DELTA CRT (Delta Crateris). For reasons known only to the name-giver Johannes Bayer, the Alpha star (Alkes) of Crater (the Cup) is distinctly second in rank after his Delta and almost as faint as Gamma. Most likely Bayer named them in positional order, the Alpha and Beta stars lying directly on the back of Hydra, the Water Serpent. If Delta Crateris, which carries no popular name, were not Crater's luminary, it would receive little attention at all. As does Crater itself, as its brightest star is merely fourth magnitude (though at 3.56, just over the line). It is surprising that the constellation was named by the ancients at all, except for the fact that it rather does resemble a classical drinking vessel, and was given to Apollo to slake his thirst. In reality, Delta Crt is an orange class K (K0, once thought to be closer to G8) giant (oddly, the same as Alkes) 195 light years away with a surface temperature of 4600 Kelvin. Allowance for a fair bit of infrared radiation gives the star a luminosity 175 times that of the Sun, from which we infer a radius 21 times solar. Lonely in its dim constellation, the star has no companion, but appears to be quite single. It is a classic 2.5 solar mass (or so) "clump" star, part of a great gang of naked-eye stars all of about the same character that quietly fuse their core helium into carbon and oxygen, the next step to become an even larger giant and ultimately a Mira variable and then a white dwarf. Delta Crt's most outstanding characteristic is its rather low metal content, which is consistently measured by a variety of observers to be around 40 percent that of the Sun, the opposite of Alkes, which may be metal-rich. Consistently, the star has a rather high velocity of 68 kilometers per second relative to the Sun (almost all of it across the line of sight), well over twice that common among local stars. The high speed shows that the star has come from outside the thin disk of the Galaxy that holds the Sun, from an older part of the Galaxy where the raw material that made the star was not quite so enriched in heavy elements by exploding stars.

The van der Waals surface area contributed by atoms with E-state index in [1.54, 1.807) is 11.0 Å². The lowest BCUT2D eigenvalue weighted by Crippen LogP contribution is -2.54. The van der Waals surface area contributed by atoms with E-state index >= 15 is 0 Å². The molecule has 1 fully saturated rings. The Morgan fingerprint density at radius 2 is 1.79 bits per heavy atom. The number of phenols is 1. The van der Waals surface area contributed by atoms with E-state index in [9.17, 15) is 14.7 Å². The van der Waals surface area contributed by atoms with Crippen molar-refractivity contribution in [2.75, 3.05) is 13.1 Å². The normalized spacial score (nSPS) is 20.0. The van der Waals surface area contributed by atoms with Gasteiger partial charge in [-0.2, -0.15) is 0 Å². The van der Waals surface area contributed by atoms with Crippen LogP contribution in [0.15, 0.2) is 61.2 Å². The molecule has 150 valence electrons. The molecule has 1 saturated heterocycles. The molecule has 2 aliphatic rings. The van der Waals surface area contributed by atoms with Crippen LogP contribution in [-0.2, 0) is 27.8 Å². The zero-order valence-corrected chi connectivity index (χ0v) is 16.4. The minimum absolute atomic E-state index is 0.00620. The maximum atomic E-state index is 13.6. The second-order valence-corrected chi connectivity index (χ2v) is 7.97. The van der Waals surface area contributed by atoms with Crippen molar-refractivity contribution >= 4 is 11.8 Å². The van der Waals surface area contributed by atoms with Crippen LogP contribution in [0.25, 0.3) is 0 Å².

Written by Jim Kaler. Return to STARS.